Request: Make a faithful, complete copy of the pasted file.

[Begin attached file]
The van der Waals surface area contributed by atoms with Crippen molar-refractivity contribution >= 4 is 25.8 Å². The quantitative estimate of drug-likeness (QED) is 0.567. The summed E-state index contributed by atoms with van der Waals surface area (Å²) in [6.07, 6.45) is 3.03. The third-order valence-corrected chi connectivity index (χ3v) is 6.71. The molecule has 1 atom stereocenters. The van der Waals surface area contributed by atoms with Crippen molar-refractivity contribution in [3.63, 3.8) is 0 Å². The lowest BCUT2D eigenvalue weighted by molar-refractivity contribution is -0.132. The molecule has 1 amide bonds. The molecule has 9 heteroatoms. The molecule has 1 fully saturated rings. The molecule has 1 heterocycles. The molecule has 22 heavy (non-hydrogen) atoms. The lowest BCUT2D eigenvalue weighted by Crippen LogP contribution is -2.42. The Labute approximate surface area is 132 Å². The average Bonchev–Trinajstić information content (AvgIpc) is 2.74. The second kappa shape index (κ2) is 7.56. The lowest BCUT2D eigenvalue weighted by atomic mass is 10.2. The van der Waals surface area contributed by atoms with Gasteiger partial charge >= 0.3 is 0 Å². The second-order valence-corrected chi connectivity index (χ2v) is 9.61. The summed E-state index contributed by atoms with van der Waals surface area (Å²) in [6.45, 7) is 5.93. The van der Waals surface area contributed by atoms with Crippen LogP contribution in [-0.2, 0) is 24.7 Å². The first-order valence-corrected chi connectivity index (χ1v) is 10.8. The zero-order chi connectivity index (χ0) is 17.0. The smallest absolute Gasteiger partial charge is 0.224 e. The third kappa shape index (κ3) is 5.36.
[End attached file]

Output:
The van der Waals surface area contributed by atoms with Crippen molar-refractivity contribution >= 4 is 25.8 Å². The quantitative estimate of drug-likeness (QED) is 0.567. The summed E-state index contributed by atoms with van der Waals surface area (Å²) in [6.07, 6.45) is 3.03. The third-order valence-corrected chi connectivity index (χ3v) is 6.71. The molecule has 1 atom stereocenters. The van der Waals surface area contributed by atoms with Crippen molar-refractivity contribution in [3.63, 3.8) is 0 Å². The lowest BCUT2D eigenvalue weighted by molar-refractivity contribution is -0.132. The molecule has 1 amide bonds. The molecule has 9 heteroatoms. The molecule has 1 fully saturated rings. The molecule has 1 heterocycles. The molecule has 22 heavy (non-hydrogen) atoms. The lowest BCUT2D eigenvalue weighted by Crippen LogP contribution is -2.42. The Labute approximate surface area is 132 Å². The average Bonchev–Trinajstić information content (AvgIpc) is 2.74. The second kappa shape index (κ2) is 7.56. The lowest BCUT2D eigenvalue weighted by atomic mass is 10.2. The van der Waals surface area contributed by atoms with Gasteiger partial charge >= 0.3 is 0 Å². The second-order valence-corrected chi connectivity index (χ2v) is 9.61. The summed E-state index contributed by atoms with van der Waals surface area (Å²) in [6.45, 7) is 5.93. The van der Waals surface area contributed by atoms with Crippen LogP contribution in [-0.2, 0) is 24.7 Å². The first-order valence-corrected chi connectivity index (χ1v) is 10.8. The zero-order chi connectivity index (χ0) is 17.0. The smallest absolute Gasteiger partial charge is 0.224 e. The third kappa shape index (κ3) is 5.36.